This is my last stop on a blog tour that’s been devoted entirely to bad dates. We’ve all had them, right? In my new romantic comedy, FRISKY BUSINESS, my heroine endures more than her share. After vowing not to date any more wealthy men, Marley embarks on a quest to date only blue collar guys. While the plan makes it easier for her keep her distance from Will—the quirky, unlikely millionaire she desperately doesn’t want to fall for—it sends Marley down a path of truly terrible dates.
But like most romance novels, Marley and Will’s story has a happy ending. I’ve been sharing my personal bad date stories throughout this tour, but now it seems appropriate to wrap things up with a happily ever after of my own.
Not long before the release of my debut romantic comedy, Making Waves, I went through a pretty lousy divorce.
Um, we’re not to the happy part yet.
After the dust settled, I reached out to a male acquaintance who’d been through his own divorce a few years earlier. At first, I asked him to be my divorce mentor. Then I proposed the idea of a no-strings-attached, friends-with-benefits arrangement.
He balked. It turns out nice guys are pretty thoughtful about such things.
“How about we just agree that if either of us wants to date someone else or starts to develop serious feelings for the other person, we agree to talk about it,” I suggested. “Total honesty, OK?”
He agreed, and thus the deal was made.
Well, for a week or so. Turns out I’m not wired for the no-strings-attached arrangement, either. I realized this on a chilly Sunday afternoon when we drove to a scenic lake for a hike.
He turned to me before we got out of the car. “We agreed on total honesty, right?”
“Absolutely,” I said, braced for him to tell me he enjoyed clubbing baby seals for sport.
“Right,” he said. “Well, since we’ve both been through ugly divorces, I think we should discuss potential landmines between us.”
“I’m a bit of an obsessive communicator,” he admitted. “That could be a landmine for some people. I’m also a night owl who likes to sleep late, and you’re a morning person.”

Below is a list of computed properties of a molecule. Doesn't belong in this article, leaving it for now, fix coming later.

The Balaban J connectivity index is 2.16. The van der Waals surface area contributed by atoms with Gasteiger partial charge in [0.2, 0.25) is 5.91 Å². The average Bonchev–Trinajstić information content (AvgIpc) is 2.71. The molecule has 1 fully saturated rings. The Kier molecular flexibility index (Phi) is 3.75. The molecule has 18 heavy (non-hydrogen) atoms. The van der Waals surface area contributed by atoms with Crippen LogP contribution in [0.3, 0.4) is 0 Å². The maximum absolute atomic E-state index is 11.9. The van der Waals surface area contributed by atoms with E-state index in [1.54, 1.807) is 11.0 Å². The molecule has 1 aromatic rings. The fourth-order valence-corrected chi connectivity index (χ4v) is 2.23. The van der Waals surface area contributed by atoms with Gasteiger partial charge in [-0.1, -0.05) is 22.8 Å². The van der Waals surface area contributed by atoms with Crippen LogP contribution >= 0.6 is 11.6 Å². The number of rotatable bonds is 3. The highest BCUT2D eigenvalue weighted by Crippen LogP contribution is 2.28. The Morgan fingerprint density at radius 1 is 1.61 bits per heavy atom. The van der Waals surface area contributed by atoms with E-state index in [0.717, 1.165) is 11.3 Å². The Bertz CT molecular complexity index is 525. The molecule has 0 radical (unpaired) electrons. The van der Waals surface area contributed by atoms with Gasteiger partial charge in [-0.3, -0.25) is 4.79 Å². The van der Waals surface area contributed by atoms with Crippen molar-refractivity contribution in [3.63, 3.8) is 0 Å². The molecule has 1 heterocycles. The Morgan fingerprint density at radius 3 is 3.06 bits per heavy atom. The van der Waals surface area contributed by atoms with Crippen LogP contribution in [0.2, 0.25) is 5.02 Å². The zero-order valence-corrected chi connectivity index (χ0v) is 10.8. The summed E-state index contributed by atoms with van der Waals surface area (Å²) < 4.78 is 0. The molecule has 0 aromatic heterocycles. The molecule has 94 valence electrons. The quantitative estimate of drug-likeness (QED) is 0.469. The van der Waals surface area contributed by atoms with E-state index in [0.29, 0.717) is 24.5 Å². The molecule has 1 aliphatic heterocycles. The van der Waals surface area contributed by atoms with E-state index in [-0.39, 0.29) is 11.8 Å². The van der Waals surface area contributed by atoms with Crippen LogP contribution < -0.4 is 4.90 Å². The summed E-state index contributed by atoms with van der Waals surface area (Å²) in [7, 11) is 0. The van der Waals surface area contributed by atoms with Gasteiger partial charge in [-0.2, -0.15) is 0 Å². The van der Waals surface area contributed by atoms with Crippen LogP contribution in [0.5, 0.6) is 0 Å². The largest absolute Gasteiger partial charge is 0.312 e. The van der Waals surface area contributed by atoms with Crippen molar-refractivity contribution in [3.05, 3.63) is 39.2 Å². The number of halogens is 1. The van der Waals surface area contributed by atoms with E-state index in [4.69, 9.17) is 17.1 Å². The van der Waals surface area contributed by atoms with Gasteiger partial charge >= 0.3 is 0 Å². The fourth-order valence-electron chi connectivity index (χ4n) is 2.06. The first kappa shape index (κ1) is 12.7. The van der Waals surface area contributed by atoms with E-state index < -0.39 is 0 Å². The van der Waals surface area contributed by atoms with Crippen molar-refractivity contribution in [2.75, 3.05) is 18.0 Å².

“True,” I agreed, pleasantly surprised by the notion of a guy with the maturity and self-awareness to initiate such a discussion. “I start to twitch if I’m not in bed by 10:30 with a good book.”
“I’m also a serious introvert who needs a lot of alone-time,” he continued.
“Same here,” I said. “Guess that’s one way for me to occupy my early mornings and you to occupy your late nights?”
“Good point. Okay, I don’t eat very healthy. I’ve been a bachelor for a few years, and when I don’t have the kids with me, I sit in front of the computer in my underwear and eat cold cereal for dinner at 11 p.m.”
“I’m a hardcore foodie with a neurotic need to feed people,” I said, recalling how much I’d been enjoying the meals we’d prepared together with him beside me slicing, dicing, and proving himself quite adept in the kitchen. “I’m also a chronic worrier who can drive people batty with my incessant need to plan for what could go wrong.”
“Oh, I’m not very good at planning ahead,” he acknowledged. “I’m also chronically late.”
“I’m a slob,” I said, really getting into it now. “And I will talk too much in the morning and make you want to kill me.”
“I can’t function until I drink an entire pot of coffee each morning.”
“I reread the same books hundreds of times and leave them all over the house.”
“I’m a pack-rat.”
“I’m overly attached to my pets!”
He smiled. “They’re great pets, it’s understandable.”
“Thank you.” I took a deep breath. “Look, about the plan—”
He frowned, sensing something had shifted. “You mean total honesty, or the no-strings-attached arrangement?”
“Yes. Um, see, there’s a problem,” I said. “I love you.”
He smiled, then reached out and took my hand. “This is not a problem.”
“Neither is obsessive communication. Actually, it’s pretty great.”
And it was. It still is. That conversation took place more than three years ago. Our wedding will take place three months from now.
As it turns out, familiarity with your own faults—and a willingness to accept someone else’s—is one of the sexiest things in the world.
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